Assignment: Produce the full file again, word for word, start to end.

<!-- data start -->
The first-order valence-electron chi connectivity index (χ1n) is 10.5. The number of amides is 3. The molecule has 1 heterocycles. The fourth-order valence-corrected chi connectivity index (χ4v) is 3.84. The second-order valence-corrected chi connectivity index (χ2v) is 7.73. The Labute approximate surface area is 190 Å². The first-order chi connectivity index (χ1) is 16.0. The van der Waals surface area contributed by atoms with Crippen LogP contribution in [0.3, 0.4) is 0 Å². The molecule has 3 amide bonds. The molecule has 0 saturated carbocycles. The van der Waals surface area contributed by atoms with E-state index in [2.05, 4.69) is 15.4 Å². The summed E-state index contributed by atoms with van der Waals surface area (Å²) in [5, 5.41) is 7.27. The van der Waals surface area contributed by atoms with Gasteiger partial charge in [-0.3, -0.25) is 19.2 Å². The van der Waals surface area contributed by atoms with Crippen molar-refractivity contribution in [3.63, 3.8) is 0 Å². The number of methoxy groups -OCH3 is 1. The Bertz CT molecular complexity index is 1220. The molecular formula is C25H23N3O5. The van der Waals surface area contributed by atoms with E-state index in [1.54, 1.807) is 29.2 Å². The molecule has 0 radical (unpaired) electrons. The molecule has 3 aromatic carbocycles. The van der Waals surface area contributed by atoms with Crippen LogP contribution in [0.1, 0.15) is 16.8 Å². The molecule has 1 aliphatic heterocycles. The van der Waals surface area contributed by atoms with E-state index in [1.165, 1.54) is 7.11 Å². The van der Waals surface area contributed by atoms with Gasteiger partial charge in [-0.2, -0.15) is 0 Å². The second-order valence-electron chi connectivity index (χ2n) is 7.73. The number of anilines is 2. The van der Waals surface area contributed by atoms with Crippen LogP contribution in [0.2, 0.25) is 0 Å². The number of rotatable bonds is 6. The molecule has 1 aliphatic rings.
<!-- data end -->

The first-order valence-electron chi connectivity index (χ1n) is 10.5. The number of amides is 3. The molecule has 1 heterocycles. The fourth-order valence-corrected chi connectivity index (χ4v) is 3.84. The second-order valence-corrected chi connectivity index (χ2v) is 7.73. The Labute approximate surface area is 190 Å². The first-order chi connectivity index (χ1) is 16.0. The van der Waals surface area contributed by atoms with Crippen LogP contribution in [0.3, 0.4) is 0 Å². The molecule has 3 amide bonds. The molecule has 0 saturated carbocycles. The van der Waals surface area contributed by atoms with E-state index in [2.05, 4.69) is 15.4 Å². The summed E-state index contributed by atoms with van der Waals surface area (Å²) in [5, 5.41) is 7.27. The van der Waals surface area contributed by atoms with Gasteiger partial charge in [-0.3, -0.25) is 19.2 Å². The van der Waals surface area contributed by atoms with Crippen molar-refractivity contribution in [3.63, 3.8) is 0 Å². The number of methoxy groups -OCH3 is 1. The Bertz CT molecular complexity index is 1220. The molecular formula is C25H23N3O5. The van der Waals surface area contributed by atoms with E-state index in [1.54, 1.807) is 29.2 Å². The molecule has 0 radical (unpaired) electrons. The molecule has 3 aromatic carbocycles. The van der Waals surface area contributed by atoms with Crippen LogP contribution in [0.1, 0.15) is 16.8 Å². The molecule has 1 aliphatic heterocycles. The van der Waals surface area contributed by atoms with E-state index in [1.165, 1.54) is 7.11 Å². The van der Waals surface area contributed by atoms with Gasteiger partial charge in [-0.2, -0.15) is 0 Å². The second-order valence-electron chi connectivity index (χ2n) is 7.73. The number of anilines is 2. The van der Waals surface area contributed by atoms with Crippen LogP contribution in [0.2, 0.25) is 0 Å². The number of rotatable bonds is 6. The molecule has 1 aliphatic rings.